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Asian Longhorned Beetle

In 2008, the exotic invasive Asian Longhorned Beetle (ALB) was first detected in the City of Worcester, Massachusetts.  Following the detection, the United States Department of Agriculture (USDA) and the Commonwealth of Massachusetts established a cooperative program to eradicate ALB. To eradicate this pest, all infested trees are removed and chipped. Now, nine years later, well over 36,000 trees have been removed from public and private property, including from yards, parks, schools, and streets within the current 110 square mile regulated area that encompasses the entire City of Worcester, the second most populous city in all of New England after Boston, and four surrounding towns and portions of another one.



In response to this large-scale tree removal, the Massachusetts Department of Conservation and Recreation (DCR) developed a well-coordinated reforestation plan, including a broad coalition of partners to work in cooperation so as to quickly restore the tree canopy for the regulated area. With federal funding provided through the United States Department of Agriculture Animal and Plant Health Inspection Service (APHIS), the United States Forest Service (USFS) and Commonwealth dollars, to date, the DCR Urban and Community Forestry Worcester Reforestation Program has planted 18,766 trees on both public and private property.

 

This effort required significant outreach and education efforts on the part of DCR and partners. DCR hired full-time urban and community foresters specifically for the reforestation program and they worked with public and private landowners to gain approval to replant trees on public and private property. Each spring and fall, DCR hired a number of tree planters from within the community to plant the trees by hand. DCR Reforestation staff also educated citizens and the community in proper tree care and maintenance.  When not overseeing the planting crews, the DCR urban and community foresters scheduled appointments to meet with property owners to discuss tree planting options, selecting the right tree for the right place from an offering of over 30 trees, including large shade trees, ornamentals, and conifers, ensuring a tree for every location.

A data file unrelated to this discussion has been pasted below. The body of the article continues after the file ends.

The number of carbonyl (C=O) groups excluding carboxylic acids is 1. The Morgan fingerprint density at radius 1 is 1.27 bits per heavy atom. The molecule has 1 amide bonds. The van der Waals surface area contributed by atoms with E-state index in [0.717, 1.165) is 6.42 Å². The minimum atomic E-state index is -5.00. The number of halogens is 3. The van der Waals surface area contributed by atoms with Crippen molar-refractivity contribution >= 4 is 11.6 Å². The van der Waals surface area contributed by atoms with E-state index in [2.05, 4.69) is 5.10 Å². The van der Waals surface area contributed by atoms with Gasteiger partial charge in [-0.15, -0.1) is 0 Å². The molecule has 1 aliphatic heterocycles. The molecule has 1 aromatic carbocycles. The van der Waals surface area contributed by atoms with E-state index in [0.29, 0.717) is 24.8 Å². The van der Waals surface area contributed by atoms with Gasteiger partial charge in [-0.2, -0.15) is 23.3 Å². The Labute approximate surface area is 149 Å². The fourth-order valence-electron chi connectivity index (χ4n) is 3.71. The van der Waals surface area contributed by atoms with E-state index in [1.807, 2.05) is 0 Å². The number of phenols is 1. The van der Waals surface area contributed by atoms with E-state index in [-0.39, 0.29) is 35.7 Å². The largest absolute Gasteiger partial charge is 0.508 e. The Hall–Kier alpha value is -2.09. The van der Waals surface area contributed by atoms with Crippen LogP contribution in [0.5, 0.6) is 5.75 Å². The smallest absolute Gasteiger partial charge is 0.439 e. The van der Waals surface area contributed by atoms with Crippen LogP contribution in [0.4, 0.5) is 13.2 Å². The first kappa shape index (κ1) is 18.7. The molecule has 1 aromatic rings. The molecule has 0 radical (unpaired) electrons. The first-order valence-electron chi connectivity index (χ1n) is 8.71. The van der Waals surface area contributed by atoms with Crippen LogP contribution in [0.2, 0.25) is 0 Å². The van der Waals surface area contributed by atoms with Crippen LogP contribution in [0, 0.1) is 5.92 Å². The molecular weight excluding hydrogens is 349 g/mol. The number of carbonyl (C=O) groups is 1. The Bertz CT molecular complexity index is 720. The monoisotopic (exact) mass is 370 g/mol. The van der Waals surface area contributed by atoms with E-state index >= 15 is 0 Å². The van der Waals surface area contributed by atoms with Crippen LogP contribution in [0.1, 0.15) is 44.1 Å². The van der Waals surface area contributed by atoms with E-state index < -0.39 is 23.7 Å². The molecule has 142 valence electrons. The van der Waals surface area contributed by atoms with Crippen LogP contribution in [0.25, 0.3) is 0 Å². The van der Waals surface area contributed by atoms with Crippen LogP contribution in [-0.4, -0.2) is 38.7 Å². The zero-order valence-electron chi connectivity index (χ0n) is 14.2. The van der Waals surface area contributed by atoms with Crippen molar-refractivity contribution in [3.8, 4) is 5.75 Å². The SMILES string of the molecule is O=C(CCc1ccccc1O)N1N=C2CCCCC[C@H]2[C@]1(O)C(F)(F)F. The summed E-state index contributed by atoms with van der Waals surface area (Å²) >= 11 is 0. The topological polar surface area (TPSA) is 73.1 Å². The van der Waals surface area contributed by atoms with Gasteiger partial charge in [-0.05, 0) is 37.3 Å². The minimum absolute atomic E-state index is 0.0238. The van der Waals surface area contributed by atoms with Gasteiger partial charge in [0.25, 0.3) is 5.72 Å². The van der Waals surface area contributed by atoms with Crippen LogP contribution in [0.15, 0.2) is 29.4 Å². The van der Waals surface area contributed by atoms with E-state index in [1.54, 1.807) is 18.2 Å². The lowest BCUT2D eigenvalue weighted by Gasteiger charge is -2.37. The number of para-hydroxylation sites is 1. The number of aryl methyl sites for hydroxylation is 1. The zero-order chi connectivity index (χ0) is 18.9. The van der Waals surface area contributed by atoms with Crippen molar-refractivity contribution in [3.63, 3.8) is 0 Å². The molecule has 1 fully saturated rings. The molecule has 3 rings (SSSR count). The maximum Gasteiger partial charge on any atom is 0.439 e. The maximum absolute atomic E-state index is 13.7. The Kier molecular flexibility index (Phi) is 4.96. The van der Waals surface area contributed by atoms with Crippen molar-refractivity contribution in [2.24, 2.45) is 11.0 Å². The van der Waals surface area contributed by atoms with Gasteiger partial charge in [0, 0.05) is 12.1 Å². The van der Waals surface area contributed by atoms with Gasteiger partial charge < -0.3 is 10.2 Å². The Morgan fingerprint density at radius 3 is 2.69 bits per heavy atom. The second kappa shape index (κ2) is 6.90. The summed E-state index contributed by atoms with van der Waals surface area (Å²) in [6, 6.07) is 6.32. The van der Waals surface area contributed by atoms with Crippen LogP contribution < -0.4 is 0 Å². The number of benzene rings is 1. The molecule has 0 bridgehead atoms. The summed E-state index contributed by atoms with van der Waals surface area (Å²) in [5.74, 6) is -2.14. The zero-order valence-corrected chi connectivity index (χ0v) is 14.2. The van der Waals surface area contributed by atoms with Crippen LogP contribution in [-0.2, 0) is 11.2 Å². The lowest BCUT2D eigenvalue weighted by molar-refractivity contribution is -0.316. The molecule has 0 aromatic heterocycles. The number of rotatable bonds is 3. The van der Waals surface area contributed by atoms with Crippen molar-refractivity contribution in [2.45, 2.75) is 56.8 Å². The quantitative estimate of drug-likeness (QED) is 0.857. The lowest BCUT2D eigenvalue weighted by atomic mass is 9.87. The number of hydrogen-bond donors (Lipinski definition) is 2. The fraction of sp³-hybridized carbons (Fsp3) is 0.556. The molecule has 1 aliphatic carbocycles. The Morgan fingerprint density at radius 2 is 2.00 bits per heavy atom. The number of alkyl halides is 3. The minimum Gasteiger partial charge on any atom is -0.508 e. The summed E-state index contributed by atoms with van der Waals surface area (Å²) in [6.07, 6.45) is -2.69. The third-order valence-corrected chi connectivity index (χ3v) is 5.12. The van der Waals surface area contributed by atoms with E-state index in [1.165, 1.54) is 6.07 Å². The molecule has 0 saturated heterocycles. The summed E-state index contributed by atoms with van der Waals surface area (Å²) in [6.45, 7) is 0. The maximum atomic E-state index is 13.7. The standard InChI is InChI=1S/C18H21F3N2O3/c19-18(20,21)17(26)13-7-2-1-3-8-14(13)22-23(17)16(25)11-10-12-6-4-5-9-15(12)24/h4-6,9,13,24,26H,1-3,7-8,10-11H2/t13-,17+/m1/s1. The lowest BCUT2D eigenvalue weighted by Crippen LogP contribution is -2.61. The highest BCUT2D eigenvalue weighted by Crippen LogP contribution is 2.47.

Until ALB is declared eradicated from the Worcester area, both tree removal and tree planting numbers will continue to climb, although these numbers now grow at a much slower pace than nine years ago.  While removing trees to control the beetle is not an ideal option for most tree owners, they do have another option, and that is to have a new one planted on their property.

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In June 2011, the Asian Longhorned Beetle (ALB) was discovered in Clermont County, Ohio by an Ohio Department of Natural Resources (ODNR) service forester responding to a landowner inquiry. Since that discovery, the ODNR Division of Forestry has worked closely with the Ohio Department of Agriculture (ODA) and the U.S. Department of Agriculture (USDA) Animal and Plant Health Inspection Service (APHIS) to restore canopy lost from eradication efforts, survey high-risk sites throughout Ohio and educate the public about ALB identification and its potential impacts.
 
In the fall of 2012, the ODNR Division of Forestry piloted an approach for restoring tree canopy lost in the eradication effort in southwest Ohio communities. The program’s intent was to restore lost canopy cover in maintained residential lawns, municipal streets and parks, commercial landscapes and other areas that would not normally support natural regeneration. Recovery in areas where regeneration occurs naturally, such as woodlots, stream banks, fencerows and non-maintained areas, was covered by the Natural Resources Conservation Service’s (NRCS) Environmental Quality Incentives Program (EQIP).
The ODNR Division of Forestry also provided technical assistance for tree selection, installation, and maintenance to ensure that the trees were planted properly in locations that would not conflict with existing above- or below-ground utilities, or reduce vehicular or pedestrian mobility or visibility. Property owners chose from a list of non-host species that were selected based on their aesthetic qualities and ability to perform well in the soils of Clermont County.  Each qualifying property owner was eligible for up to 10 replacement trees for their property.

ODNR Division of Forestry staff, along with volunteers from Clermont County Parks, Clermont County Soil and Water Conservation District, ODA, USDA APHIS, Grant Career Center, Bethel Municipal staff and Davey Tree delivered and helped plant almost 300 trees on 55 properties in the pilot program. The large participation in the pilot program by affected property owners and volunteers spurred the establishment of the Tree Canopy Enhancement Program (TCEP), which provided an additional four rounds of tree distribution over the next several years. The last round of the TCEP in October 2016 distributed 372 trees to 83 properties bringing the program total to more than 1,600 trees distributed to more than 300 properties within the ALB quarantine zone.